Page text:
Profiles in Nursing
Virginia A. Henderson (1897–1996), Wrote the Book on Modern Nursing
The 20th century’s answer to Florence Nightingale
Nursing care is more than performing a series of tasks — it is a holistic focus on restoring a patient’s health and independence. This once-revolutionary concept is just one of the core elements of nursing practice articulated by Virginia Henderson, a prolific author and editor whose many works helped to literally define the modern nursing profession.
The Textbook Project
Born in 1897 to a large family in Missouri, Henderson received her nursing diploma in 1921 from the Army School of Nursing. She practiced nursing in various New York hospitals until 1924, when she became the first and only teacher of Virginia’s Norfolk Presbyterian Hospital School of Nursing.
She then decided to further her own education, earning her master’s in nursing education from Teachers College, Columbia University in 1934.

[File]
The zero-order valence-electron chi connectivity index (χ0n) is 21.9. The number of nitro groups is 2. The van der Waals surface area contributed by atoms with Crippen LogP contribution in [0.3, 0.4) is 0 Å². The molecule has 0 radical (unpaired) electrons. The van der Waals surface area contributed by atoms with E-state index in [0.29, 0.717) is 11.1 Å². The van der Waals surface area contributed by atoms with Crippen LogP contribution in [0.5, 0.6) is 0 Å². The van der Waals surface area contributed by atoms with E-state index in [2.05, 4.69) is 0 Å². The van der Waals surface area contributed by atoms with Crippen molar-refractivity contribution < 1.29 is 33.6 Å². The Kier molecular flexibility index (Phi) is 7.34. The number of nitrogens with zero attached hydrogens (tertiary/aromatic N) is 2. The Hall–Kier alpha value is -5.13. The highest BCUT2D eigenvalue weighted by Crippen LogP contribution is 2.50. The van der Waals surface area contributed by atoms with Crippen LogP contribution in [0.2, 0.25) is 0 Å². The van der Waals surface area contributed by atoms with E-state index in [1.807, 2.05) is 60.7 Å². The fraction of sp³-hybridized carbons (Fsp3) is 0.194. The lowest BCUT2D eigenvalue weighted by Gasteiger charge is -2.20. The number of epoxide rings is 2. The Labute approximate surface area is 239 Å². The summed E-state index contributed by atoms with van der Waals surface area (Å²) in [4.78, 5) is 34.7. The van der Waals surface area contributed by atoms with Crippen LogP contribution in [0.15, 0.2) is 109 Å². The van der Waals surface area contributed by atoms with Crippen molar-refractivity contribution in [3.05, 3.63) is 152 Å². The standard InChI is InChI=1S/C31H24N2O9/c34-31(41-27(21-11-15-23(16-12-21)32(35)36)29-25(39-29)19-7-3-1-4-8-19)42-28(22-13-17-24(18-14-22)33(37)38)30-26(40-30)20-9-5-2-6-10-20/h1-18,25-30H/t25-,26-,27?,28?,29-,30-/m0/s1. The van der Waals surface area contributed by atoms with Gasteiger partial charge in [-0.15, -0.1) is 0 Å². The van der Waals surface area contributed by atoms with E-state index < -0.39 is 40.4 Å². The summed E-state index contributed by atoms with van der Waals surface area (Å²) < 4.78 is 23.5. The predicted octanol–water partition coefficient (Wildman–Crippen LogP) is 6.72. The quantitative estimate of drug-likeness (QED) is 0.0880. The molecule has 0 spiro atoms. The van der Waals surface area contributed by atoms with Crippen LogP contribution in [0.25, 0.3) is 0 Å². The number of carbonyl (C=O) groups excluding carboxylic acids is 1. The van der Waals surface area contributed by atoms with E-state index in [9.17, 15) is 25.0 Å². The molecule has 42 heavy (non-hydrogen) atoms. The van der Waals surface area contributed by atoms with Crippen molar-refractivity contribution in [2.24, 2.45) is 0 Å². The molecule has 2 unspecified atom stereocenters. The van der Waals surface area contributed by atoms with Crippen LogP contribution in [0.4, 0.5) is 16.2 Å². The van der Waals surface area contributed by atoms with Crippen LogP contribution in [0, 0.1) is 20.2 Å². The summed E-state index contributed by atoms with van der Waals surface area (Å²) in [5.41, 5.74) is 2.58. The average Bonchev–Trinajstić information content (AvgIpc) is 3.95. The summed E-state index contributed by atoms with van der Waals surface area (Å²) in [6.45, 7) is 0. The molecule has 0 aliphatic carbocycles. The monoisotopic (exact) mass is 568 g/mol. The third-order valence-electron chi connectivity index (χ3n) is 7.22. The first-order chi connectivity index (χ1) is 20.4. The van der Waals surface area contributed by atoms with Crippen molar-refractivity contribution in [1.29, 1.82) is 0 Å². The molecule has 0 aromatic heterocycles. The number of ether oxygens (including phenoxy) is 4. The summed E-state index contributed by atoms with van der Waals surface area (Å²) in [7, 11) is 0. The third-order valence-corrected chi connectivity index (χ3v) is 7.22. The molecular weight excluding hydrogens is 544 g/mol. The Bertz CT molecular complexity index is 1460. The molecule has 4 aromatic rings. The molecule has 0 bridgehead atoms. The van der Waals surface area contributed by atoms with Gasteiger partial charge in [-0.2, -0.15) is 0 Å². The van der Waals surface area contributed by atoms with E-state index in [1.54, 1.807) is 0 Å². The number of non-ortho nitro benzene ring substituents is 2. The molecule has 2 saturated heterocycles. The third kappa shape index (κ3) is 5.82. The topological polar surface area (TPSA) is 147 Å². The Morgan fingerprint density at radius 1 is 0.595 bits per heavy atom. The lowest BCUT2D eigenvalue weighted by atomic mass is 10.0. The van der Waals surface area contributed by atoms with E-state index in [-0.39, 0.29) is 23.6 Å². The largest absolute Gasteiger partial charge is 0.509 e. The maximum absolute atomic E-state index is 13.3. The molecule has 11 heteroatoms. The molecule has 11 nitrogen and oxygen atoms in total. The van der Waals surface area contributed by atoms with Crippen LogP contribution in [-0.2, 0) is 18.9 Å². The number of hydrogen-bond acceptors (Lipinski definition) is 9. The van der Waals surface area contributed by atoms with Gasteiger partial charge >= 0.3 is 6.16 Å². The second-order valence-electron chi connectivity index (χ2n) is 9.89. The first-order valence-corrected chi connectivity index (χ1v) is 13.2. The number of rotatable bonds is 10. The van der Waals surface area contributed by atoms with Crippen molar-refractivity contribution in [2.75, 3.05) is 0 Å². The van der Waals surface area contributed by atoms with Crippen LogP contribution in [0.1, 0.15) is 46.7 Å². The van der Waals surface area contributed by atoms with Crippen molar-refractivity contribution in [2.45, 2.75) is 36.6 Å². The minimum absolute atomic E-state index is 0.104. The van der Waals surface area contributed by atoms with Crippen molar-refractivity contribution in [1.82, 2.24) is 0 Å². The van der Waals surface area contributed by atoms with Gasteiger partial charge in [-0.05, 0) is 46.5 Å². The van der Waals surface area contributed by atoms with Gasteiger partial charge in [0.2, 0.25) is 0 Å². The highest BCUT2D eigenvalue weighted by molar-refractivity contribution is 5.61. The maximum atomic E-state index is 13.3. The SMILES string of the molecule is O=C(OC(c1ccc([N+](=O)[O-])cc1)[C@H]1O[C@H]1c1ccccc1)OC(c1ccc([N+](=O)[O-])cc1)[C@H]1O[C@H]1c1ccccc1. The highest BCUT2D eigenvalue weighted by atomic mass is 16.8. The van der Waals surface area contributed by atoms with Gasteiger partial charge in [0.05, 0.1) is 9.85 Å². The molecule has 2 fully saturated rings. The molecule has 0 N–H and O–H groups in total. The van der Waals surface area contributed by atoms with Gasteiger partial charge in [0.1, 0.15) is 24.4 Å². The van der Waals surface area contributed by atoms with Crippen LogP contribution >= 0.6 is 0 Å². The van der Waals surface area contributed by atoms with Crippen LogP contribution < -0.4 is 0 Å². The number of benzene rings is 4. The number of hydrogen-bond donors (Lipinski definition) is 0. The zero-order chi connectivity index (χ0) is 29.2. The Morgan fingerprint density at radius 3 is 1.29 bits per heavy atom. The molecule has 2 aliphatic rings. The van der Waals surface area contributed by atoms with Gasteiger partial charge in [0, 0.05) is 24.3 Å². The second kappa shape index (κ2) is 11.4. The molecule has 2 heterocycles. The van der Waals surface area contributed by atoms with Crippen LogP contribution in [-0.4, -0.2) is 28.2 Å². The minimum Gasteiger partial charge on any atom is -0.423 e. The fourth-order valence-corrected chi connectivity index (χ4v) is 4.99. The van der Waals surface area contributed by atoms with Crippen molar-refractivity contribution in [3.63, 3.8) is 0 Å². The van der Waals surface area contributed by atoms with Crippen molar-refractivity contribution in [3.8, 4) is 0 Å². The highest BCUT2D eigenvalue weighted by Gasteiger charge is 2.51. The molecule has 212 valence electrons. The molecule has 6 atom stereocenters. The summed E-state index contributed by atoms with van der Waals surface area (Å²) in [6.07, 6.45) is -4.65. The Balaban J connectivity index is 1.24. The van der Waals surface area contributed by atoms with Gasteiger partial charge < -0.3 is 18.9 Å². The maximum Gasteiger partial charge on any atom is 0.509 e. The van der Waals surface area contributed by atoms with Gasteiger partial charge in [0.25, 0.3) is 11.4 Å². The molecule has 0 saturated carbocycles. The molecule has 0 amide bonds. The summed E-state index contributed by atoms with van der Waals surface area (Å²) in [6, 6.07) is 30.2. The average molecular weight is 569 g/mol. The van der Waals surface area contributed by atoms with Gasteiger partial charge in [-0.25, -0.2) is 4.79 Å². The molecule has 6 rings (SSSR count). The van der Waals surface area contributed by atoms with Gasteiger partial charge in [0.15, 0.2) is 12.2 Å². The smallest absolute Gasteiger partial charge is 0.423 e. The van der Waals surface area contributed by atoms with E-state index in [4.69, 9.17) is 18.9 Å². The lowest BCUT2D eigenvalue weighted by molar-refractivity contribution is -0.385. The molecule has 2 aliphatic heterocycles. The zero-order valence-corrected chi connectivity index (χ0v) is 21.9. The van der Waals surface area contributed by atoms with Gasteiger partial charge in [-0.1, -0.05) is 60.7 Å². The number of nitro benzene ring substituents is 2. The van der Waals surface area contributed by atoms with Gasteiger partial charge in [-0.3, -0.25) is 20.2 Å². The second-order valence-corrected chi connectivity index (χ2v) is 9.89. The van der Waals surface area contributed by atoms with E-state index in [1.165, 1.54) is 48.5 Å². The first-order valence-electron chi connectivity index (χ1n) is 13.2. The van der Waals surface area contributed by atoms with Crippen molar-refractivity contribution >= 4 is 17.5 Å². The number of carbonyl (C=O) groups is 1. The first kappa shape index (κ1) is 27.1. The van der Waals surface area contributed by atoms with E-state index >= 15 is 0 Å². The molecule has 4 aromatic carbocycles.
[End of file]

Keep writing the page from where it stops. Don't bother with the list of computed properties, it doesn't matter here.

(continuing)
While on the nursing faculty there, Henderson began her first really important project: an updated fourth edition of Principles and Practice of Nursing, Bertha Harmer’s popular nursing textbook.
Henderson built on Harmer’s framework of nursing, which stressed health promotion and teaching, while adding an important new concept of her own: that the goal of nursing was to enable the individual “to attain or maintain a healthy state of mind and body; or, where a return to health is not possible, the relief of pain and discomfort.”
Henderson’s update, published in 1939, also brought the textbook in line with the new National League of Nursing Education curriculum guidelines for nursing school accreditation (still a voluntary process in those days). As a result, her ideas achieved widespread prominence, which only grew with Henderson’s revised fifth edition, published in 1955.